Opinion: A Prohibition history lesson – and how it relates to SA now

The sale and production of alcohol was prohibited in the United States between 1919 and 1933 – a historical event commonly known as The Prohibition. The US government thought this would discourage people from consuming alcohol, but they were very wrong. What Prohibition did do was allow syndicates producing or smuggling alcohol to flourish. Fast forward to 2020…

While a third of the global population is currently in some form of lockdown, South Africa stands out as a worldwide anomaly by adopting a national ban on alcohol sales as a unique measure to combat the spread of COVID-19 and flatten the curve. The lessons learned from the US Prohibition are eerily relevant when unpacking the unintended consequences the ban on alcohol distribution and sales have had in South Africa over the past five weeks. There is a fear that these consequences may grow exponentially as the ban remains in place.

So let’s remember the lessons:

Lesson 1 – Prohibition puts markets into the hands of criminals

Banning alcohol sales doesn’t remove demand – instead it places the market into the hands of criminals. South Africa already has a fully functional illegal alcohol market. It trades in over R13bn a year and results in annual tax losses in excess of R6bn. As has been widely reported, the ban has offered criminals an unparalleled opportunity to grow their illicit activities, which will undoubtedly result in growing losses to both the government and the legal alcohol sector. 

Lesson 2 – Prohibition changes people’s behaviour

How alcohol is consumed can change and have dangerous consequences. During the US Prohibition, consumers switched to more potent drinks, and illegal producers (known as bootleggers) were incentivised to produce hard liquor rather than beer and wine. The death rate from acute alcohol poisoning (due to overdose) was over 30 times higher than it is today.

 In South Africa, spirits account for the largest share of illicit alcohol volumes. Illicit industrial manufacturing is mostly run by very sophisticated, organised criminal cartels concentrating on high-margin products. As South Africans change their drinking behaviour and demand increases for access to more potent alcohol, already-existing illicit producers will seize this opportunity to grow their businesses and create a stronghold in the market. Another risk is the influx of a host of new illicit producers looking to make a quick buck, thereby introducing potentially hazardous substances that could endanger thousands of desperate consumers who normally wouldn’t have taken the risk of purchasing illicit alcohol.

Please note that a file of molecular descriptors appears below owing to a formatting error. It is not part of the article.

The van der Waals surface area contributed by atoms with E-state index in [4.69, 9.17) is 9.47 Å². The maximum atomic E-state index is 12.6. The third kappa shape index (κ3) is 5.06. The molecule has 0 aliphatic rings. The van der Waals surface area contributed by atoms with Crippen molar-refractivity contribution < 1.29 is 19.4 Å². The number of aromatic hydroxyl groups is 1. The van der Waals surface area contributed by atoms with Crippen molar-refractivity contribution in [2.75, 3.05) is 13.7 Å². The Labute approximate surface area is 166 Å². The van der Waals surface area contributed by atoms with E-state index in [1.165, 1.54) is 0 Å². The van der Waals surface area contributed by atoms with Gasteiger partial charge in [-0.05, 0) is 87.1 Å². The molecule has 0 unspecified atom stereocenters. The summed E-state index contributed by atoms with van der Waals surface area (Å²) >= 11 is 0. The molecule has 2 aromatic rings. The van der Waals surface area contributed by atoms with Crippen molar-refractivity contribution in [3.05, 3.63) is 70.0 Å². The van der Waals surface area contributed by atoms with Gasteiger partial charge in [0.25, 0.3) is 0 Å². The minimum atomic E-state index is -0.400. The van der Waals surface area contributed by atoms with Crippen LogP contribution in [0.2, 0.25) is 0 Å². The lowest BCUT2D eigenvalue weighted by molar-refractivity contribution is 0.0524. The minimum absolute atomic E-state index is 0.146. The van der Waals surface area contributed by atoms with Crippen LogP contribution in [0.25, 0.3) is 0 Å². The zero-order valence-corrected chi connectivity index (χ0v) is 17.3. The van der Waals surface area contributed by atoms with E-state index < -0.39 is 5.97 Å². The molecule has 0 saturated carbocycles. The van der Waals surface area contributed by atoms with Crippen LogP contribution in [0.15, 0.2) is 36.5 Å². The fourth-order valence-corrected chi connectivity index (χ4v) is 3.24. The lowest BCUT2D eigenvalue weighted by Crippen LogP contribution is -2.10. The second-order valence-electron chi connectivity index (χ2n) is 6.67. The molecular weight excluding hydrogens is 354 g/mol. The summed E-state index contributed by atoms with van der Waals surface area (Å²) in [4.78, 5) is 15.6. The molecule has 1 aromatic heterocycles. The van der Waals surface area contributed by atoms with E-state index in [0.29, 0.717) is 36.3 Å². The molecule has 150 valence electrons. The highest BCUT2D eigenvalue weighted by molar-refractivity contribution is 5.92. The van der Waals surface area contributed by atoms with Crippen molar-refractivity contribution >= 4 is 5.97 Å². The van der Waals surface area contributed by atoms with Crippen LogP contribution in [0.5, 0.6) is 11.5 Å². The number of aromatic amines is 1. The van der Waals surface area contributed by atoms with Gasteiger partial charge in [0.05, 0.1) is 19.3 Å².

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Lesson 3 – Prohibition diverts law enforcement resources

A law that few people agree with requires massive enforcement if government wants it to succeed. In the first weeks of the lockdown, South African citizens generally accepted the ban of alcohol sales in light of the initial high levels of uncertainty and turmoil. As time passed, however, the acceptance and understanding of the purpose of a prolonged ban on alcohol faded fast. 

Growing illegal sales of all types of alcohol (at exorbitant prices!) and the spike in looting of alcohol stores and storage facilities has been widely reported. An already strained and exhausted police force is now tasked to deal with additional problems, while the resulting legal battles to deal with these cases will further burden an already overloaded legal system.

Lesson 4 – Prohibition almost never works

Despite the effort, Prohibition failed to end alcohol consumption in the US. In fact, as we’ve seen from our own experience during this indefinite lockdown, telling someone they can’t have something only makes them want it even more. But at what cost?

So where to from here?

The regulatory position taken towards alcohol in South Africa has definitely been on the extreme end of the spectrum when compared to lockdown measures put in place by other countries (both on the continent and globally). In some countries where bans were instituted, the governments quickly reversed them when it became clear that the unintended consequences were worse than the initial perceived threats. These consequences included spikes in illicit alcohol trade and deaths related to the consumption of unsafe illicit substances. 

A measured and considered approach around alcohol during COVID-19 is both possible and viable, but for now, we will have to educate ourselves on the risks while we wait for the lockdown regulations to be revised or for South Africa to enter a lower stage of the lockdown.

Article written by Hellen Ndlovu, the Director of Regulatory & Public Policy at SAB

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